BSN to DNP Prepares Future Clinical Leaders

Lacey Sanford (from left), Temitayo Ojo and Chizurum Epeagba are in the first cohort of the new B.S.N. to D.N.P. program. In this photo, the cohort is meeting in the fall of 2019.

By Catherine Duncan

With the U.S. health care system focused on patient-centered care and improved outcomes, the School of Nursing has responded by offering a B.S.N. to D.N.P. degree program, which will now include the nurse practitioner tracks previously offered with the M.S.N. program. The first cohort began in the fall of 2019.

Rochelle Albrycht (from left), Christopher Balcuns, Hannah Lovell, Michaela Smith-Stocker, Johnny Cruz

Sara L. Gill, Ph.D., RN, IBCLC, FAAN, professor and associate dean for graduate studies, said in this complex health care environment, clinical nurses need to be educated at the highest level.
“The B.S.N. to D.N.P. program allows nurses to receive a broader education. The curriculum emphasizes core courses in health care policy, leadership, health informatics, epidemiology and health care economics,” she said. “In addition, students learn scientific inquiry based on translational science and evidence-based practice, population health, and advanced specialty clinical practice.”

The new program is designed for nurses who already hold a bachelor’s degree. These post-B.S.N. nurses can choose from Advanced Practice tracks including Adult Gerontology-Acute Care Nurse Practitioner, Family Nurse Practitioner, Pediatric Nurse Practitioner-Primary Care, Psychiatric Mental Health Nurse Practitioner, and Public Health. Those specializing in Public Health receive a certificate from The University of Texas Health Science Center at Houston (UTHealth) School of Public Health in San Antonio when they complete their coursework.

The degree program has a hybrid format with no more than 50 percent of instruction online. Students usually attend class two days a week. Those attending full time complete the program in three years. Students going part time complete it in 4½ years.

Dr. Gill said nursing faculty worked on the new curriculum for 1½ years and added innovative new classes. The curriculum is very contemporary and prepares students to work in clinical settings with a focus on vulnerable populations. “We are expanding their clinical experience to include populations in rural communities. There is a great need for advanced practice registered nurses in rural areas.”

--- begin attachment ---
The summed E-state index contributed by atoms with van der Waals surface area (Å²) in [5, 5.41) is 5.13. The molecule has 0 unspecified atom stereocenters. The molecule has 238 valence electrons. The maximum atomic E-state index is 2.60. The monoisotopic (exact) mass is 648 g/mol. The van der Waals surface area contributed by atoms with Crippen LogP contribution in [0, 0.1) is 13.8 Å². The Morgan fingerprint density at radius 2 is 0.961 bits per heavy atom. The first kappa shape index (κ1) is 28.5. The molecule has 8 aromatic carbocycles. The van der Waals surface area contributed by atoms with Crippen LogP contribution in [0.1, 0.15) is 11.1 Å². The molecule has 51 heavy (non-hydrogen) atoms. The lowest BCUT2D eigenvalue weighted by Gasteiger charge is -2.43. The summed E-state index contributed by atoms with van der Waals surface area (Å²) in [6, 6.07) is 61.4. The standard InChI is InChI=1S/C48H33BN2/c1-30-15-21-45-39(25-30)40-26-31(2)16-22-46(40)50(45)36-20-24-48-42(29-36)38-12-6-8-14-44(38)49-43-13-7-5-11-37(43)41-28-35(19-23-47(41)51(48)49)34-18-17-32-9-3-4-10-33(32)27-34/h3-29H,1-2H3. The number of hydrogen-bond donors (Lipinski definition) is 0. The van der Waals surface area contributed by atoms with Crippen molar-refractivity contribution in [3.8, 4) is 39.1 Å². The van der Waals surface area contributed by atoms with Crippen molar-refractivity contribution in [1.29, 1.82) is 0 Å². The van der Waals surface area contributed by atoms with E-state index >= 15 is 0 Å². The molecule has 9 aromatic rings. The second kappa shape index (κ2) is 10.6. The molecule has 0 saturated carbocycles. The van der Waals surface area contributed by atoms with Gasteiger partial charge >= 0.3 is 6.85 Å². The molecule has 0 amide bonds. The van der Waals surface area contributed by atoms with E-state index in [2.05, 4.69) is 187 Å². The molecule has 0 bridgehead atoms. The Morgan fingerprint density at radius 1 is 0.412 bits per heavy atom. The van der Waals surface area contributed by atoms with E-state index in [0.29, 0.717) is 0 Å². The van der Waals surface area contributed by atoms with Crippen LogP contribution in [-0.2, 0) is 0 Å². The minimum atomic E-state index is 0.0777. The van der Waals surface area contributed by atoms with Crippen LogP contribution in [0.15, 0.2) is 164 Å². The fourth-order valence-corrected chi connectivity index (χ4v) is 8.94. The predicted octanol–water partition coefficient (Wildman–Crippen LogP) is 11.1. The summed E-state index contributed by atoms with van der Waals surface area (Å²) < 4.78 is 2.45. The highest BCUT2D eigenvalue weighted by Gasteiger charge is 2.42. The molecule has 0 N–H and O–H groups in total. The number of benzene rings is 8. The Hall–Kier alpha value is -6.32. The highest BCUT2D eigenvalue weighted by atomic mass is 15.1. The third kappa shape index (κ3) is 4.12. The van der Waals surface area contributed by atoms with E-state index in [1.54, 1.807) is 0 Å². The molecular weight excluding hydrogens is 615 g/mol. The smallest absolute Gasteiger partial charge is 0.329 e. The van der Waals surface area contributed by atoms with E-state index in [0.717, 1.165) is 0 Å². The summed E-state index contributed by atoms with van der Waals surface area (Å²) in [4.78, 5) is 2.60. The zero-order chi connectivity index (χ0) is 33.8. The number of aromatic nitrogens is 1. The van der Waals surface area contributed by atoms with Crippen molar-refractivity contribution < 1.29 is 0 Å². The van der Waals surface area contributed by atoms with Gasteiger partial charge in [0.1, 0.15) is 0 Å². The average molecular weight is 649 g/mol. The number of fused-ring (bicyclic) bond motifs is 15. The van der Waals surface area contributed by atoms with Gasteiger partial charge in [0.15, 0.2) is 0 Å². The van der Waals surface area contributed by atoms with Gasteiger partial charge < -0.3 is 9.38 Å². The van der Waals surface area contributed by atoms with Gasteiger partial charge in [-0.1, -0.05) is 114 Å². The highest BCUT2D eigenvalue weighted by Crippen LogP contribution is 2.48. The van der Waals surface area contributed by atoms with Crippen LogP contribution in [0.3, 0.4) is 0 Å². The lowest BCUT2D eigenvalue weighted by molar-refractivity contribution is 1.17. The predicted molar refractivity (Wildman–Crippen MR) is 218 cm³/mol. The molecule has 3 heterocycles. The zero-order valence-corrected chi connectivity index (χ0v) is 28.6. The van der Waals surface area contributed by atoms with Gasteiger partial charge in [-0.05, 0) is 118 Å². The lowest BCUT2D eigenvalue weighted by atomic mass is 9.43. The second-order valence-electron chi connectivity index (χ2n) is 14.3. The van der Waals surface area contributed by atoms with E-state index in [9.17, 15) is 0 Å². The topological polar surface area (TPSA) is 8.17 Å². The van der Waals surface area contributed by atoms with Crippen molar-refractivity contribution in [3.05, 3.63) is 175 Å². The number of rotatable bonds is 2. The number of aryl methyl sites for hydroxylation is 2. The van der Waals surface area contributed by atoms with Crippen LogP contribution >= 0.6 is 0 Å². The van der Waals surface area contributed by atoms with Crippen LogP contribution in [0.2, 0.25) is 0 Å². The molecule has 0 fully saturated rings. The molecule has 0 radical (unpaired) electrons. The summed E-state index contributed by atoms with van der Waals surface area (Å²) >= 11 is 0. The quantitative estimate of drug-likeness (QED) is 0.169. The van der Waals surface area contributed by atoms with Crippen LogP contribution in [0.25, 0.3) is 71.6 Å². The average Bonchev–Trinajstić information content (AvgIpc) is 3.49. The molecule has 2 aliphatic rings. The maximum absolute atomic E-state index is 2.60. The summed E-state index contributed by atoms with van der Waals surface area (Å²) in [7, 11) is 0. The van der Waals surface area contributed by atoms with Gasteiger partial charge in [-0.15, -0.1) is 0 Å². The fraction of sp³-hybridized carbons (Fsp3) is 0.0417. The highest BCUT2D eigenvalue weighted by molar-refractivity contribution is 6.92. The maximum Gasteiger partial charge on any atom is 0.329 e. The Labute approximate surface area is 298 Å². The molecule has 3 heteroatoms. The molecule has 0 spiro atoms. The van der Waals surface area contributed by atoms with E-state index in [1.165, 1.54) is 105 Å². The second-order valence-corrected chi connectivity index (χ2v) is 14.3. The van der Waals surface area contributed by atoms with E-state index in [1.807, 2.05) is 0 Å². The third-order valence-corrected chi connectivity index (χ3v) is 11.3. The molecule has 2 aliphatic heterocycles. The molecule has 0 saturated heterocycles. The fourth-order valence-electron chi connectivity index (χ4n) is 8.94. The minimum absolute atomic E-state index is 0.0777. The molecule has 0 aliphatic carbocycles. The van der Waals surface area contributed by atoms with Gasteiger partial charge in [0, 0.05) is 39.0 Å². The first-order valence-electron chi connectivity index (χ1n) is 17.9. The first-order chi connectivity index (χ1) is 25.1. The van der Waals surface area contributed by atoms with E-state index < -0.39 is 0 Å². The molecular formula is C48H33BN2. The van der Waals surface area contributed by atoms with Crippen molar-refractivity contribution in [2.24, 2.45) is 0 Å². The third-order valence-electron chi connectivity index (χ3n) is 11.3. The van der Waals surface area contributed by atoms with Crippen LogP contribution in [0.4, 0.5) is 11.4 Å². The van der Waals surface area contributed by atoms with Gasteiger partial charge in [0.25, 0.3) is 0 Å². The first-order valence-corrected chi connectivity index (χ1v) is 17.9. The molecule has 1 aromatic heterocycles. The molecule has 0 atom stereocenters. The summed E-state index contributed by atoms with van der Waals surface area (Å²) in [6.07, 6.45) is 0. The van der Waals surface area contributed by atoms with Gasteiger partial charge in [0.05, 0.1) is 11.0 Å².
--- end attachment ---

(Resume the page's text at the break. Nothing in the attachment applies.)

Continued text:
San Antonio is surrounded by rural communities in desperate need of health care services, Dr. Gill said. In South Texas, mental health is the area with the greatest need.

While participating in the clinical experience, students identify an aspect of health care that needs improvement for a specific group of patients or in a specific setting, and they design a Quality Improvement Project to improve health care systems.

“Our students take evidence-based practice courses to learn how to find solutions to health care problems,” she said. “The D.N.P. students learn skills and tools to enact changes in health care practice. These students will have the skill set to fix broken systems at practice facilities. That will improve overall patient care. The D.N.P. prepares graduates to better understand health care economics and policy so they can be advocates for health delivery,” she said.

Heidi J. Worabo, D.N.P., FNP, assistant professor and track coordinator for the Family Nurse Practitioner Program, said she believes the school’s ability to offer the D.N.P. degree will enhance the preparation of future NPs.

Alejandra Martinez (from left), Kathryn Hicks, Allysa Garcia, Carmen Chairez

“This degree has more of a population health focus. We are seeing patients with more complex chronic diseases. Performing more clinical hours and taking more classes will better prepare these D.N.P. graduates for the health care environment,” she said.

Dr. Worabo said she is particularly excited about the Applied Pharmacology courses in Pediatrics for FNP and PNP students, in Critical Care for AG-ACNP students, and in Psychopharmacology for PMHNP students. “This will really enhance their knowledge of medical management of their selected populations,” she added.

The professors and students also are thrilled about the new Clinical Skills and Laboratory Science course. The hands-on classes are designed for the specific NP specialty. “Students will graduate with advanced skills,” she said. “In addition, our PMHNP students will have the opportunity to take a dedicated Psychotherapy course. All of these courses will really give our students a leg up in the specialty areas of their tracks.”

Jordan Mohammed, B.S.N., RN, is in the first cohort of students who started the program in August 2019. He earned his B.S.N. at the School of Nursing in 2017 in the accelerated program having already received a bachelor’s degree in biochemistry from The University of Texas at Austin. After graduation, he worked as an RN at Methodist Specialty and Transplant Hospital in the medical surgical ICU.

“Last year, I started thinking about working on my M.S.N. I was so excited to learn that I could apply for the new B.S.N. to D.N.P. degree,” he said. “I think getting my D.N.P. is important because I have goals to help rural underserved communities. I think getting my D.N.P. will allow me to do that.” Mohammed said he also is interested in later pursuing a career in academia.

“Like my fellow cohort members, we are all about patient advocacy. This degree will allow us to help patients locally, statewide and nationally—which means we will be able to improve health care for individual patients,” he added.

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